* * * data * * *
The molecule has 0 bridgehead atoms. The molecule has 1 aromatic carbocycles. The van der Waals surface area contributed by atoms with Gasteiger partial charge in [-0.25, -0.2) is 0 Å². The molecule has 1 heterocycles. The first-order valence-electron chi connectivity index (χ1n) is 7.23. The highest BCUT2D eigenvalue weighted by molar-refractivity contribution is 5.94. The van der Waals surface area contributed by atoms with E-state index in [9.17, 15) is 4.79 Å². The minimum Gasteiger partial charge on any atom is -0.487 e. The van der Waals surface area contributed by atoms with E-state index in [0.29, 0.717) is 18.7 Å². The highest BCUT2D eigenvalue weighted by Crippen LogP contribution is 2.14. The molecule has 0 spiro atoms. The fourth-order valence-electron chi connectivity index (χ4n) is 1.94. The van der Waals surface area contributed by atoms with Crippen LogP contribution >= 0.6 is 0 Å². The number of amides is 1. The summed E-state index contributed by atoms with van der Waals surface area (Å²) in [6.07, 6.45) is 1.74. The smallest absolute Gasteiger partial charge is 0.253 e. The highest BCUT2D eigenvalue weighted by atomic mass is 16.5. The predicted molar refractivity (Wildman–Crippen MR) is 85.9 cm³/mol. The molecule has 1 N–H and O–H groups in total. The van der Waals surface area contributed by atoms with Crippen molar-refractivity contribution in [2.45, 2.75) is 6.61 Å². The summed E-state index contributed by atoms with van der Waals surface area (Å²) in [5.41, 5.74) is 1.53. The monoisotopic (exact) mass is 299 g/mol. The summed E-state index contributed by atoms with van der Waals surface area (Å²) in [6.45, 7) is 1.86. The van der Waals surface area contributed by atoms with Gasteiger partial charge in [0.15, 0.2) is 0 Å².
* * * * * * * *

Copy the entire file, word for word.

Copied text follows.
The molecule has 0 bridgehead atoms. The molecule has 1 aromatic carbocycles. The van der Waals surface area contributed by atoms with Gasteiger partial charge in [-0.25, -0.2) is 0 Å². The molecule has 1 heterocycles. The first-order valence-electron chi connectivity index (χ1n) is 7.23. The highest BCUT2D eigenvalue weighted by molar-refractivity contribution is 5.94. The van der Waals surface area contributed by atoms with E-state index in [9.17, 15) is 4.79 Å². The minimum Gasteiger partial charge on any atom is -0.487 e. The van der Waals surface area contributed by atoms with E-state index in [0.29, 0.717) is 18.7 Å². The highest BCUT2D eigenvalue weighted by Crippen LogP contribution is 2.14. The molecule has 0 spiro atoms. The fourth-order valence-electron chi connectivity index (χ4n) is 1.94. The van der Waals surface area contributed by atoms with Crippen LogP contribution >= 0.6 is 0 Å². The number of amides is 1. The summed E-state index contributed by atoms with van der Waals surface area (Å²) in [6.07, 6.45) is 1.74. The smallest absolute Gasteiger partial charge is 0.253 e. The highest BCUT2D eigenvalue weighted by atomic mass is 16.5. The predicted molar refractivity (Wildman–Crippen MR) is 85.9 cm³/mol. The molecule has 1 N–H and O–H groups in total. The van der Waals surface area contributed by atoms with Crippen molar-refractivity contribution in [2.45, 2.75) is 6.61 Å². The summed E-state index contributed by atoms with van der Waals surface area (Å²) in [5.41, 5.74) is 1.53. The monoisotopic (exact) mass is 299 g/mol. The summed E-state index contributed by atoms with van der Waals surface area (Å²) in [6.45, 7) is 1.86. The van der Waals surface area contributed by atoms with Gasteiger partial charge in [0.15, 0.2) is 0 Å².